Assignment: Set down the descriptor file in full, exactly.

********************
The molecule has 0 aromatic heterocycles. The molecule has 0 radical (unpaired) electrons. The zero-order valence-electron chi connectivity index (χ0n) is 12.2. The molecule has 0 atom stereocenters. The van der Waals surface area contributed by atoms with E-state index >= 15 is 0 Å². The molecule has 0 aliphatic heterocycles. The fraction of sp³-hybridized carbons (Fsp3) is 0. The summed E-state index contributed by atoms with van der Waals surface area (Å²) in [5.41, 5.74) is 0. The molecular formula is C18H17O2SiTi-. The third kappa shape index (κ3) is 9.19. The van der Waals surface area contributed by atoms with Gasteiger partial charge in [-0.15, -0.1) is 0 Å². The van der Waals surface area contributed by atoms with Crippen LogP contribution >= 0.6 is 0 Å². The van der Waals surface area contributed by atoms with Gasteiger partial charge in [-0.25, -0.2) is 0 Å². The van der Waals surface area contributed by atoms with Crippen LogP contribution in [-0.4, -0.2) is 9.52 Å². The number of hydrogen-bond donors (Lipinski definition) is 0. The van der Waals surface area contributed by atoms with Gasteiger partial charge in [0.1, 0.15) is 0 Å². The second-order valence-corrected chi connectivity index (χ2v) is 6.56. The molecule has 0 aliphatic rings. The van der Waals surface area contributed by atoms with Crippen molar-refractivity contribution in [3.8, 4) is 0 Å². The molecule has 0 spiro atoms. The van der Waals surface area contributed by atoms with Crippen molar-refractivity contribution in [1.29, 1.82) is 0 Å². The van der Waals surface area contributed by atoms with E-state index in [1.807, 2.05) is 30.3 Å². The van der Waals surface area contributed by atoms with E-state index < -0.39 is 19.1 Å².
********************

The molecule has 0 aromatic heterocycles. The molecule has 0 radical (unpaired) electrons. The zero-order valence-electron chi connectivity index (χ0n) is 12.2. The molecule has 0 atom stereocenters. The van der Waals surface area contributed by atoms with E-state index >= 15 is 0 Å². The molecule has 0 aliphatic heterocycles. The fraction of sp³-hybridized carbons (Fsp3) is 0. The summed E-state index contributed by atoms with van der Waals surface area (Å²) in [5.41, 5.74) is 0. The molecular formula is C18H17O2SiTi-. The third kappa shape index (κ3) is 9.19. The van der Waals surface area contributed by atoms with Gasteiger partial charge in [-0.15, -0.1) is 0 Å². The van der Waals surface area contributed by atoms with Crippen LogP contribution >= 0.6 is 0 Å². The van der Waals surface area contributed by atoms with Gasteiger partial charge in [-0.25, -0.2) is 0 Å². The van der Waals surface area contributed by atoms with Crippen LogP contribution in [-0.4, -0.2) is 9.52 Å². The number of hydrogen-bond donors (Lipinski definition) is 0. The van der Waals surface area contributed by atoms with Gasteiger partial charge in [0.1, 0.15) is 0 Å². The second-order valence-corrected chi connectivity index (χ2v) is 6.56. The molecule has 0 aliphatic rings. The van der Waals surface area contributed by atoms with Crippen molar-refractivity contribution in [3.8, 4) is 0 Å². The molecule has 0 spiro atoms. The van der Waals surface area contributed by atoms with Crippen molar-refractivity contribution in [1.29, 1.82) is 0 Å². The van der Waals surface area contributed by atoms with E-state index in [1.807, 2.05) is 30.3 Å². The van der Waals surface area contributed by atoms with E-state index < -0.39 is 19.1 Å².